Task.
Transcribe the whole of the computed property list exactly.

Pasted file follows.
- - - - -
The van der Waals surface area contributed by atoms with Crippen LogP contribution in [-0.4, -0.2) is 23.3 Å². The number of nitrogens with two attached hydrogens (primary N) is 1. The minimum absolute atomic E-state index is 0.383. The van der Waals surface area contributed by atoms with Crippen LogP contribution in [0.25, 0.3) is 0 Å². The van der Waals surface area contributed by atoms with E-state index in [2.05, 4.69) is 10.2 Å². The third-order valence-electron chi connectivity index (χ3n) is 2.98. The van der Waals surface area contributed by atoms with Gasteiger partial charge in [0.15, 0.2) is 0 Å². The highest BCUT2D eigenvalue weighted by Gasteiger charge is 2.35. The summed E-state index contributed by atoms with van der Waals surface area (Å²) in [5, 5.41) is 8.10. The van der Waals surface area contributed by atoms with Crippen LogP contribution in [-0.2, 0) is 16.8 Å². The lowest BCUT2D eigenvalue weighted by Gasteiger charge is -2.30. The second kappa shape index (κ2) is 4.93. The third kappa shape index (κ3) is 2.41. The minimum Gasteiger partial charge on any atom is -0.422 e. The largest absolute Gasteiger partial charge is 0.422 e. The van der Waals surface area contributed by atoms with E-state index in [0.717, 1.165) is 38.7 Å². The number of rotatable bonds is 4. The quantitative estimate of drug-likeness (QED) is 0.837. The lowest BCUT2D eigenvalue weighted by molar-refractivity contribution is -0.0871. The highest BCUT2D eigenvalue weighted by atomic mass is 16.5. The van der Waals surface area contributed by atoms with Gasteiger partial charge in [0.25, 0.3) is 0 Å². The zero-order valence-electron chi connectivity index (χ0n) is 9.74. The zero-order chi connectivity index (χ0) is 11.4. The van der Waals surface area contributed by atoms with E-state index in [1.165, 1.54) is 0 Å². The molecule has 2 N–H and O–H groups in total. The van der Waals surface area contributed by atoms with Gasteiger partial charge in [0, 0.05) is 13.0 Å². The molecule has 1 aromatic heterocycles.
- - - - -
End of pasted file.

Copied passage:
The van der Waals surface area contributed by atoms with Crippen LogP contribution in [-0.4, -0.2) is 23.3 Å². The number of nitrogens with two attached hydrogens (primary N) is 1. The minimum absolute atomic E-state index is 0.383. The van der Waals surface area contributed by atoms with Crippen LogP contribution in [0.25, 0.3) is 0 Å². The van der Waals surface area contributed by atoms with E-state index in [2.05, 4.69) is 10.2 Å². The third-order valence-electron chi connectivity index (χ3n) is 2.98. The van der Waals surface area contributed by atoms with Gasteiger partial charge in [0.15, 0.2) is 0 Å². The highest BCUT2D eigenvalue weighted by Gasteiger charge is 2.35. The summed E-state index contributed by atoms with van der Waals surface area (Å²) in [5, 5.41) is 8.10. The van der Waals surface area contributed by atoms with Crippen LogP contribution in [-0.2, 0) is 16.8 Å². The lowest BCUT2D eigenvalue weighted by Gasteiger charge is -2.30. The second kappa shape index (κ2) is 4.93. The third kappa shape index (κ3) is 2.41. The minimum Gasteiger partial charge on any atom is -0.422 e. The largest absolute Gasteiger partial charge is 0.422 e. The van der Waals surface area contributed by atoms with E-state index in [0.717, 1.165) is 38.7 Å². The number of rotatable bonds is 4. The quantitative estimate of drug-likeness (QED) is 0.837. The lowest BCUT2D eigenvalue weighted by molar-refractivity contribution is -0.0871. The highest BCUT2D eigenvalue weighted by atomic mass is 16.5. The van der Waals surface area contributed by atoms with Gasteiger partial charge in [0.25, 0.3) is 0 Å². The zero-order valence-electron chi connectivity index (χ0n) is 9.74. The zero-order chi connectivity index (χ0) is 11.4. The van der Waals surface area contributed by atoms with E-state index in [1.165, 1.54) is 0 Å². The molecule has 2 N–H and O–H groups in total. The van der Waals surface area contributed by atoms with Gasteiger partial charge in [0, 0.05) is 13.0 Å². The molecule has 1 aromatic heterocycles.